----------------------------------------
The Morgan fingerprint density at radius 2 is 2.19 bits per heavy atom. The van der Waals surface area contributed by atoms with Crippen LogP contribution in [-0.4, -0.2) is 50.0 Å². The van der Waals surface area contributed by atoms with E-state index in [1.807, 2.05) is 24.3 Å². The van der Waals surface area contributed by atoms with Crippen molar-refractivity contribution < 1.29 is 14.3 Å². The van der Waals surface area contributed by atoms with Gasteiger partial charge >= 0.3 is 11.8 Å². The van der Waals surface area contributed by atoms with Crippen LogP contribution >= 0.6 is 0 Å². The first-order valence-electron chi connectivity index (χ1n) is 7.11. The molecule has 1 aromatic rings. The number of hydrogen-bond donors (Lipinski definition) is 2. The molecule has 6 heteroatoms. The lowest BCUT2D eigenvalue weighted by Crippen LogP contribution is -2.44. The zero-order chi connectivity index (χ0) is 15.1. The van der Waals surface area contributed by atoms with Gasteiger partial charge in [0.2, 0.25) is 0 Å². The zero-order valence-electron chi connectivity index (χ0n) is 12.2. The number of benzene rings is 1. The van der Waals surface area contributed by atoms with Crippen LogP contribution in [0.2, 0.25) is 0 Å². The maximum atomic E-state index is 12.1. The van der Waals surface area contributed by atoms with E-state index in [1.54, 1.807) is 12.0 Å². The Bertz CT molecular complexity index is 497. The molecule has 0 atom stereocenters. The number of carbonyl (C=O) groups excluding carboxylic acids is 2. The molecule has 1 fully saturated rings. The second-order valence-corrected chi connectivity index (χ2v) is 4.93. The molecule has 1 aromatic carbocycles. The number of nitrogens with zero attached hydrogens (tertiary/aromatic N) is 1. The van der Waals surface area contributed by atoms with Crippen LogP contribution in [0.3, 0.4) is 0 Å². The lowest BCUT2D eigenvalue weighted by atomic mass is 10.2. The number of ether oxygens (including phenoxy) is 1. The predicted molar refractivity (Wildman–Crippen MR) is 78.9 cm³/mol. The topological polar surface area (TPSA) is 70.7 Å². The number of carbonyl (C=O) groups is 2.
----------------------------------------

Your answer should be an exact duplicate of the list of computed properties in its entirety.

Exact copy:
The Morgan fingerprint density at radius 2 is 2.19 bits per heavy atom. The van der Waals surface area contributed by atoms with Crippen LogP contribution in [-0.4, -0.2) is 50.0 Å². The van der Waals surface area contributed by atoms with E-state index in [1.807, 2.05) is 24.3 Å². The van der Waals surface area contributed by atoms with Crippen molar-refractivity contribution < 1.29 is 14.3 Å². The van der Waals surface area contributed by atoms with Gasteiger partial charge >= 0.3 is 11.8 Å². The van der Waals surface area contributed by atoms with Crippen LogP contribution >= 0.6 is 0 Å². The first-order valence-electron chi connectivity index (χ1n) is 7.11. The molecule has 1 aromatic rings. The number of hydrogen-bond donors (Lipinski definition) is 2. The molecule has 6 heteroatoms. The lowest BCUT2D eigenvalue weighted by Crippen LogP contribution is -2.44. The zero-order chi connectivity index (χ0) is 15.1. The van der Waals surface area contributed by atoms with Gasteiger partial charge in [0.2, 0.25) is 0 Å². The zero-order valence-electron chi connectivity index (χ0n) is 12.2. The number of benzene rings is 1. The van der Waals surface area contributed by atoms with Crippen LogP contribution in [0.2, 0.25) is 0 Å². The maximum atomic E-state index is 12.1. The van der Waals surface area contributed by atoms with E-state index in [1.54, 1.807) is 12.0 Å². The Bertz CT molecular complexity index is 497. The molecule has 0 atom stereocenters. The number of carbonyl (C=O) groups excluding carboxylic acids is 2. The molecule has 1 fully saturated rings. The second-order valence-corrected chi connectivity index (χ2v) is 4.93. The molecule has 1 aromatic carbocycles. The number of nitrogens with zero attached hydrogens (tertiary/aromatic N) is 1. The van der Waals surface area contributed by atoms with Crippen LogP contribution in [0.3, 0.4) is 0 Å². The lowest BCUT2D eigenvalue weighted by atomic mass is 10.2. The number of ether oxygens (including phenoxy) is 1. The predicted molar refractivity (Wildman–Crippen MR) is 78.9 cm³/mol. The topological polar surface area (TPSA) is 70.7 Å². The number of carbonyl (C=O) groups is 2.